The Summer Solstice and your garden🌿
PUBLISHED 21 Jun, 2022

Summer begins today and whilst you may be focussing on going on holiday, or planning day trips to the seaside, your flowers will be focusing on something different; how long the daylight lasts. Summer solstice gardening is an important concept when it comes to making sure flowers bloom properly.

Plants use the duration of the nights to cue the release of hormones for flowering and fruiting.

The behavioural responses of a plant to changes of duration in daily, seasonal, or yearly cycles of light and darkness, is called photoperiodism. Photoperiodic reactions can be reasonably predicted, but temperature, nutrition, and other environmental factors can also modify a plants response.

There are three different classifications of photoperiods:

Short-day plants

The Poinsettia is one of the most popular short – day plants.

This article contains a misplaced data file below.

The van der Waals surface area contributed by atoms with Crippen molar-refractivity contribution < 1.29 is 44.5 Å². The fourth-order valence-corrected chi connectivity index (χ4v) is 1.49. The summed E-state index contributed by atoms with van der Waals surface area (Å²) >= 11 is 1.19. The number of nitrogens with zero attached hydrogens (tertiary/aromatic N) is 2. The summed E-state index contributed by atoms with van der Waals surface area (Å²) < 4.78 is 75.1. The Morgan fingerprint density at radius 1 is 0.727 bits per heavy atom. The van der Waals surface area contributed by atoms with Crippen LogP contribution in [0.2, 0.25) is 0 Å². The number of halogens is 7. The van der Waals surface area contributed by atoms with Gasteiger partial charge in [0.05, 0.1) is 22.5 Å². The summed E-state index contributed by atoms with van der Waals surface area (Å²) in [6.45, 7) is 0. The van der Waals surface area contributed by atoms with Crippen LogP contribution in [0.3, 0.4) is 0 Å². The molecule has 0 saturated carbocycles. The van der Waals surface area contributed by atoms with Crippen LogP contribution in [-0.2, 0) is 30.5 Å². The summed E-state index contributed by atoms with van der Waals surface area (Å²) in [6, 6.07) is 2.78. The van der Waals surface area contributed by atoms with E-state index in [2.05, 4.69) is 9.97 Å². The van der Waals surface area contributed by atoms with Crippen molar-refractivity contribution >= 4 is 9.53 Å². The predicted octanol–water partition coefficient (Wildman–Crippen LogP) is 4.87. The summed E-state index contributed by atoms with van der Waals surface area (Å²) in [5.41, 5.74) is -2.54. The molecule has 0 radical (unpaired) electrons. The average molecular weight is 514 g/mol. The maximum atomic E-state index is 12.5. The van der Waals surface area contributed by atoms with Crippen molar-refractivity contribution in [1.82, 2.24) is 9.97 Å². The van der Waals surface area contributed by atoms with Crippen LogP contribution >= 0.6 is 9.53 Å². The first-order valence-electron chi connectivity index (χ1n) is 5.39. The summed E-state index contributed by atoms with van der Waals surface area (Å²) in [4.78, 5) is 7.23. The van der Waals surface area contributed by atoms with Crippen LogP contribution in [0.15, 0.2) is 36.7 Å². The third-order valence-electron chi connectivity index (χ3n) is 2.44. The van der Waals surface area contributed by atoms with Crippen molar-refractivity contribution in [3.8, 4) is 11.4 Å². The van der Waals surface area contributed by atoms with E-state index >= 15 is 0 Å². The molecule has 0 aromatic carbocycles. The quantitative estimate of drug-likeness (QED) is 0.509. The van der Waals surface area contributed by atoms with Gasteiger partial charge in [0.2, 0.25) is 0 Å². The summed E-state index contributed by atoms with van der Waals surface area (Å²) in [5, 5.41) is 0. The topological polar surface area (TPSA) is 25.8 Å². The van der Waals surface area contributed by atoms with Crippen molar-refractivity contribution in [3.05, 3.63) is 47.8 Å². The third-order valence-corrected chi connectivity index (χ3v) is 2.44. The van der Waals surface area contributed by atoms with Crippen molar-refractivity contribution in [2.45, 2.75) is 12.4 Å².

Regularly seen at Christmas, the flowers begin to bloom when nights reach a minimum of 11 hours and 40 minutes.

Long-day plants 

Asters are a great example of a long-day plant. They will flower constantly throughout the summer up until late September and are therefore the main flowers that provide late season nectar for pollinating insects and animals.

Day-neutral plants

Geraniums are a day-neutral plant.

They will grow properly regardless of how long the day or night periods are.



The first day of summer can usher in colourful blooms that make the sunshine special. While the summer solstice is usually too late to begin planting many things, it truly is never too late and by planting in the evening or on a cloudy day, most plants will do fine and will help create beautiful and vibrant crops that will carry you through to autumn.

Find out what we can do for you